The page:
At the end of the first decades of the 1900s, Krips left the school on account of old age. His place was taken by the young teacher who had recently arrived in our city, Yitzchak Sherman. A new era in the life of the institution began with him. He was blessed with ability, and he was very cultured. He invited the finest young pedagogues in our city, and he raised the institution to a level fitting of its name. The curriculum was set by the entire teaching staff, and was befitting of a four-year government public school curriculum. In addition to the general studies, there was a Hebrew lesson for three hours a week, as well as lessons in Yiddish, and Jewish history in the Yiddish language. Despite the fact that the curriculum was very heavy, the teachers were loved by the students, and the students felt connected to the school.

Yitzchak Sherman

Yitzchak Sherman


In the era between the end of the 19th century and the days of the Russian Revolution in 1917, the following Zionist teachers taught: Reb Mendel Naychin, Michael Groyser, Yosef the son of Yoel Pagis, and Ze'ev (Velvel) Shaposhnik-Shafin; and the following members of the Yiddish Socialist Bund Party: Amalya Branover, Fania Isakovna Rabinovitz, her husband, Piatr Abramovitz, Eida Gelbrukh, and others. This teaching staff, under the direction of the intelligent and communally conscious Yitzchak Sherman, succeeded in finding common ground in their work despite their difference of opinion with respect to the language battle that was taking place in the Jewish street. The principal similarly succeeded in improving the budgetary situation, and one can consider the achievements of this era to be among the most important in the existence of the institution.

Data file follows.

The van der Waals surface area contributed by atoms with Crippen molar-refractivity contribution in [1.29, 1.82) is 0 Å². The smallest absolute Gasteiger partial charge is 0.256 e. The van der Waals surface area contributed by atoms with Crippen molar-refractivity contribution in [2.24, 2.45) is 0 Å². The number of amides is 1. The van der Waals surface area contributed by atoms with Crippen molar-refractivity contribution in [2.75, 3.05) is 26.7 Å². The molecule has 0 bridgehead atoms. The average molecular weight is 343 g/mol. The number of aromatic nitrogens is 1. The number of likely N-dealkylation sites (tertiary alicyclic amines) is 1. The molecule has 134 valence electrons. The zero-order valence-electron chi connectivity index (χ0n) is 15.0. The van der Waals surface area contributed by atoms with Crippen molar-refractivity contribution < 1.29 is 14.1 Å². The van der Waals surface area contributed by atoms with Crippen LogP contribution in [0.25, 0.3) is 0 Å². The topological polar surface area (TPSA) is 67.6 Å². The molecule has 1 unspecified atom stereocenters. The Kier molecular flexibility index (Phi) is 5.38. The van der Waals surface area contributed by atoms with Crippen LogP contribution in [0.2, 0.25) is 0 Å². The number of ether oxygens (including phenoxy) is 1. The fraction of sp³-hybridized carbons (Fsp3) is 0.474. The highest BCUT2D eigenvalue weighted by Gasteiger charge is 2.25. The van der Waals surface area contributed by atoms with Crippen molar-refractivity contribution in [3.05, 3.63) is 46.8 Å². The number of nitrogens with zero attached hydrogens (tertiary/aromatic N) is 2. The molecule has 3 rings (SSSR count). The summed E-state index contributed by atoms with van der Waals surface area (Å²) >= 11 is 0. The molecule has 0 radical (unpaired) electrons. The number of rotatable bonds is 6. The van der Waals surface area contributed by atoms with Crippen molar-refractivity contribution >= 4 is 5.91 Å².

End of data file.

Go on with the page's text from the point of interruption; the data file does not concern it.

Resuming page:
The Curse of Romanization

In the first years of the Romanian rule of Bessarabia, the minorities, including the Jewish population, benefited from the political achievements of the Russian Revolution. The Jews achieved the possibility of autonomous governance of the Jewish schools of Bessarabia. A supervisory office was established in 1917, and Messrs. Shlomo Halels and Yitzchak Sherman were appointed as the supervisors in Bessarabia. Within a few years, the conquering authorities realized that autonomous education could serve as a means against the Russification that pervaded on the Jewish street. Very quickly, however, the reactionary government police began to stray from its liberal attitude toward the minorities, and evil decrees impinged upon and restricted the national rights. The governing office was closed after a brief period, and at the end of the 1930s, the Talmud Torah was ordered to appoint a Romanian principal and to shorten the hours of Hebrew studies.

Talmud Torah (1917) - Study Room

Talmud Torah (1917) – Study Room

Seated from right to left: 1. … 2. … 3. Michael Groyser 4. Yitzchak Sherman (headmaster) 5. Mendel Naychin